The roll-out was by no means plug-and-play. To justify the $600,000 investment, the system needed to reduce time and costs for calibration itself and for the line-down period in production. With 22,000 calibration certificates to produce, the ability to justify a reduction in calibration frequency was essential. Astra Zeneca also wanted quick and easy access to data from any desktop computer in the company. Essentially, what the implementation team needed to do was unify the entire company—used to working with 12 different databases and several different workflows—around a single system.
While the payoff was quick—one year—the full benefits of the system did not kick in until later. When the toughest work around unifying the entire operation around one calibration system was done, around 2007, the team settled in to gather and analyze data. "Thanks to this data cleansing process, we have become more and more aware of how to optimize the amount of data, which data to keep and which to dispose of," says Wahlgren. It took until 2010 to stabilize the data and only then, based on the data, could AstraZeneca start reducing the calibration frequency on certain devices and instruments.
The Devil Is in the Data
As illustrated by the AstraZeneca project, the asset management Holy Grail is all about the data. "The real success is going to be dependent on how good your database is. The problem with instrument asset management systems is how well or poorly they do is linked with the plant asset management system," says Ian Verhappen, director, Industrial Automation Networks Inc. (www.industrialautomationnetworks.com). "MIMOSA, B2MML, that's why they're there—to get data from instruments to the AM system."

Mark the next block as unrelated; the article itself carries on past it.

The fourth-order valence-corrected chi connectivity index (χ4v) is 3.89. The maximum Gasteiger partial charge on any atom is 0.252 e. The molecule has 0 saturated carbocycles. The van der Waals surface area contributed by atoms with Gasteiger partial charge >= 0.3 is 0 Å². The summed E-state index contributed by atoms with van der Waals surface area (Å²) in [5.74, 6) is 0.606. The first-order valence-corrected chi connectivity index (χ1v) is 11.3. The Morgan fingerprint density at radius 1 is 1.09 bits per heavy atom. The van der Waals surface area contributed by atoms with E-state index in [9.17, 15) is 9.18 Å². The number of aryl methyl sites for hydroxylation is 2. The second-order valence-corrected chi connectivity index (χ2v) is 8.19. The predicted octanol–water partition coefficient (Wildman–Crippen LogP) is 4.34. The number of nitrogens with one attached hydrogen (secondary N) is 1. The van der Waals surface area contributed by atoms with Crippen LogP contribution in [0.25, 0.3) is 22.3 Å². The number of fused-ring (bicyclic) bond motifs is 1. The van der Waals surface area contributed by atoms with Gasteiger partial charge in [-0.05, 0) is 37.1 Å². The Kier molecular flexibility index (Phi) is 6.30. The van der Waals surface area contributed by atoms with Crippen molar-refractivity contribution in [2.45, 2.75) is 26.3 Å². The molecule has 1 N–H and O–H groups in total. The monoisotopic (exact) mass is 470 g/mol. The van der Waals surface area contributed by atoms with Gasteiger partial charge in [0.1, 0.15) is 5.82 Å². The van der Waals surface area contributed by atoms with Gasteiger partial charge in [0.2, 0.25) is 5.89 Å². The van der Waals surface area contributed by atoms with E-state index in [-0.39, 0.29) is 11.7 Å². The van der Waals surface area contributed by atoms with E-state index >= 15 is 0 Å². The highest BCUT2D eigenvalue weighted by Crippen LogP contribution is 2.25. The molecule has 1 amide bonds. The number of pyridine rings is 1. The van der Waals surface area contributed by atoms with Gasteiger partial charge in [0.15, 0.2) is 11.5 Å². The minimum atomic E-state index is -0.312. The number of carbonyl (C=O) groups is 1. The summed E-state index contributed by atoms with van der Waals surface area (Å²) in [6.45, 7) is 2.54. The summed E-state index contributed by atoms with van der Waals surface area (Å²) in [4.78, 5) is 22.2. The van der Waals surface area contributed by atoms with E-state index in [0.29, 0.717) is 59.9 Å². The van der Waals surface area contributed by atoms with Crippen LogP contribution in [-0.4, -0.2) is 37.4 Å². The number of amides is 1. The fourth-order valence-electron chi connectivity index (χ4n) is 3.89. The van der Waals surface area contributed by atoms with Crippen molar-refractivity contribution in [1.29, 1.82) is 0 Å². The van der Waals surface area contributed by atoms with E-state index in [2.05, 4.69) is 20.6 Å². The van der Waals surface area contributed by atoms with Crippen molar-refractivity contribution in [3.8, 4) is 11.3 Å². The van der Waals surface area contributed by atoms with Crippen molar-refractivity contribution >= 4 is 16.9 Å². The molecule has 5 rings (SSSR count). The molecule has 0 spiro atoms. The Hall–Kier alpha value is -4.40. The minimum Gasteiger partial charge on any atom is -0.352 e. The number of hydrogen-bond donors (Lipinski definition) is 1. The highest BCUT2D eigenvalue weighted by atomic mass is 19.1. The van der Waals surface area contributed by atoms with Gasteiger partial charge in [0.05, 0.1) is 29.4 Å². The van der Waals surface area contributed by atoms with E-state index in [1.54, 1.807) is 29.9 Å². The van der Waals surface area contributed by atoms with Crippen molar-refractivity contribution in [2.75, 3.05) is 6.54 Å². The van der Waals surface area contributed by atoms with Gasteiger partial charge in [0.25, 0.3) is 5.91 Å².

And it's more than just linking one system to another. "How do you make sure you have the system set up to make sure you're getting an accurate picture?" asks Mark Leroux, marketing manager for collaborative production management at ABB (www.abb.com). "You have to look at this from a variety of perspectives. You have to match the system's nomenclature. That's a big issue. When you configure the bills of materials and the costing, that has to match what's in the real world. There is software out there that allows you to do that, but it's still a lot of work."
Configuration alone is a challenge—one that is often overlooked. Storey observes, "We've got smart devices. We've got smart systems. We've got condition-based monitoring, which tells us continuously what's going on. It compares an asset's measured condition with its real condition and can raise a flag if necessary. And we have stranded diagnostics. You can buy an asset management system to go with the DCS to receive these diagnostics. But we really haven't configured the instruments properly."
Most companies don't do this configuration because it's so complex, he says. "For a majority of companies, [the worker] takes the device, takes the handheld and puts in configuration parameters. It works, and life is good. Some configuration parameters allow you send information. But we're also talking about tags, etc. If it only sends out 4-20 mA, everyone assumes it's correct. But it isn't really. You find a lot of mismanagement of configuration. Data that goes into configuration may not be managed well. Things get out of synch."